Walk Date – 10th September 2010
Distance – 10.5 miles
Weather – cool and cloudy start, warm, sunny spells later
From the parking area by the old church of St Martin we follow the lane through Martindale which eventually comes to an end at Dale Head farm further up the valley. We won’t be going that far though as we are aiming to turn off to the right just beyond the wall, the path is just visible above the wall to the right. Things are looking a bit grey and gloomy at the moment but that’s fine, climbing up the path in blazing sunshine wouldn’t be all that comfortable.
After a steep but uneventful climb we reach the ridge of Beda Fell. Close by the summit area is this stone shelter.
The summit cairn on Beda Head where its a bit chilly. Its time to add an extra layer now that the hard climbing is over for a while. The gloomy greyness is still with us.
As we were walking along the ridge to Angletarn Pikes the grey clouds drifted away to the north and we were treated to some lovely views of Angle Tarn bathed in bright sunshine.
Across the tarn is our next destination, Brock Crags. We’re intending to go around the tarn to the left of the shot, aiming for the wall which is rising diagonally across the lower slopes, and then follow the wall to roughly where it looks as though it comes to an end. From there it will a sharp left turn and straight up to the summit.
Making our way around the tarn. The fells on the distant skyline are, from left to right, Fairfield, Saint Sunday Crag, Nethermost Pike and Helvellyn.
A look back at Angletarn Pikes. There are a few people around but not many, perhaps that early cloudiness made people think twice about setting out.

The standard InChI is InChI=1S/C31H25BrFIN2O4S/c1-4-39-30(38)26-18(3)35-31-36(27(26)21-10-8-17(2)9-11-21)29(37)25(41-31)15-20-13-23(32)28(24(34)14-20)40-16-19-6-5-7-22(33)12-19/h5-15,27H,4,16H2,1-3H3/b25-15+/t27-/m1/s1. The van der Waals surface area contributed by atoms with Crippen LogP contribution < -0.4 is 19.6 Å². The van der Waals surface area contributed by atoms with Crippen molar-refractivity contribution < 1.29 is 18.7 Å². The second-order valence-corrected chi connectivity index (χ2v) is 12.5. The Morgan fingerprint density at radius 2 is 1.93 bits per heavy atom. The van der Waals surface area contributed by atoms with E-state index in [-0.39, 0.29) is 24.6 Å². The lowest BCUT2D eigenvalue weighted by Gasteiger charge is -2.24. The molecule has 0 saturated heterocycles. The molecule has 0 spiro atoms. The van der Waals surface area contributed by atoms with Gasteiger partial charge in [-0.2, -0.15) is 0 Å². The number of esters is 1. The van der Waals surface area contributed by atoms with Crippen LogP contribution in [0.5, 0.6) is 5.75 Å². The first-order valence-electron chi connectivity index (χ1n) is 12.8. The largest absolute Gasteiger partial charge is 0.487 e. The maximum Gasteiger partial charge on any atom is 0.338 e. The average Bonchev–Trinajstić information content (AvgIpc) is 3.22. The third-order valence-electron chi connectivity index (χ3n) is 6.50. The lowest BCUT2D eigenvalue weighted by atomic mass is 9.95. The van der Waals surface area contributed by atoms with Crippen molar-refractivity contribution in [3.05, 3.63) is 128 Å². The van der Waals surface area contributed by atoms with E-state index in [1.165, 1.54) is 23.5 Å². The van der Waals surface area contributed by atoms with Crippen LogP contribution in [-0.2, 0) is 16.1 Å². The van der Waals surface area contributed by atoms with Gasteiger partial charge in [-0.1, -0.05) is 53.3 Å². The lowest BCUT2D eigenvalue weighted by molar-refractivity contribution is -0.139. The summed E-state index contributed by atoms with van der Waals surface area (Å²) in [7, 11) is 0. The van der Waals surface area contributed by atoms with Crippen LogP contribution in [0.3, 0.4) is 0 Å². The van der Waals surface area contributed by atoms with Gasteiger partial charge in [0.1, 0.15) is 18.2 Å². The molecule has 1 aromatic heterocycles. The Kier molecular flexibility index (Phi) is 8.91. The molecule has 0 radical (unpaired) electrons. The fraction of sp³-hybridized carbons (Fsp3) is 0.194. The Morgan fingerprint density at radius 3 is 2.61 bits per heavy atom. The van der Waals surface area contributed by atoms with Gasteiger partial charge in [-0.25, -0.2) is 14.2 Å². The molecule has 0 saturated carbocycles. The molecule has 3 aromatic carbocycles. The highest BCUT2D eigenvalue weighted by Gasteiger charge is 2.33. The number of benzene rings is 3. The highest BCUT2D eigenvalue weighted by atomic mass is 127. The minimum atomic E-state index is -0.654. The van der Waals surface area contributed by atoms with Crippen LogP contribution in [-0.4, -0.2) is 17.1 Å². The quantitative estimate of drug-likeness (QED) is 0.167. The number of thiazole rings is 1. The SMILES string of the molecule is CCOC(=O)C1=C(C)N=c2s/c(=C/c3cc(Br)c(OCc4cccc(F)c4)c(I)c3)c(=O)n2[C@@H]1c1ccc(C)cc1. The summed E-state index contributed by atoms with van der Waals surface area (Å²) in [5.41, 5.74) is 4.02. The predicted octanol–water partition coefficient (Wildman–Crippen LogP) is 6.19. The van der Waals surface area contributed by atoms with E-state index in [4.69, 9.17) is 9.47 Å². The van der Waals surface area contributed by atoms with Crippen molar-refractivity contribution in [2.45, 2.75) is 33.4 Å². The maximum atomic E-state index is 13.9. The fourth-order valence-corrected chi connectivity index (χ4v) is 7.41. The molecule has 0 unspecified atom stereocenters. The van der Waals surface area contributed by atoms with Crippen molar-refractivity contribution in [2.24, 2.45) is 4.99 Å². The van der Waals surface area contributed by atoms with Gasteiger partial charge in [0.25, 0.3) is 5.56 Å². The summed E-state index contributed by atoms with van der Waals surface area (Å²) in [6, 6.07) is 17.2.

Down there is the wall we were aiming for once we rounded the tarn, now we’re doing the hard bit, the climb to the top. The view of Angle Tarn provides a good excuse to keep stopping.
A view down to Brothers Water from Brock Crags summit.
Brock Crags summit cairn with Rest Dodd right behind it. That wall on Rest Dodd is what we will follow when we start to climb up there.
A great view of Gray Crag and High Street from Brock Crags.
On the summit of Brock Crags with Place Fell over on the right. The earlier cloudiness is a long way behind me now.
From Brock Crags a view of Hayeswater nestling below High Street.
We’re on the way up to Rest Dodd now and here’s a view looking back to Satura Crags.
Rampsgill Head from Rest Dodd. The more you look the more those rocks morph into all kinds of weird and wonderful things.
Rest Dodd summit cairn, with just a glimpse of Ullswater in the distance.
Descending Rest Dodd and looking at the next ascent up to The Knott. No need for map and compass here, stick close by the wall and you can’t go astray.
A look back at the route down from Rest Dodd as we make our way up The Knott.
A short pit stop on The Knott. Let’s just have a look how far we still have to go.
The view from The Knott along Hayeswater Gill. On the right is Gray Crag which rises up to Thornthwaite Crag, the high point in the centre of the shot.
We’re making our way over to Rampsgill Head and Kidsty Pike now with a view of Haweswater down below us in Mardale.
From the path a view of Kidsty Pike over on our right.
On Kidsty Pike now in a strong wind which has brought more cloud back over us.
From Kidsty Pike we moved on sharpish across to High Raise. Its quite chilly now so the layers are back on and we didn’t linger.
We’ve lost a good deal of height now and we’re out of the wind, so its much warmer for the descent back into Martindale along the flanks of Steel Knotts. You can see the cars in the parking area on the road between the two buildings down there to the left of the shot so we don’t have very much further to go now. Its been a great walk but my legs are pleased that the rest of it is downhill all the way.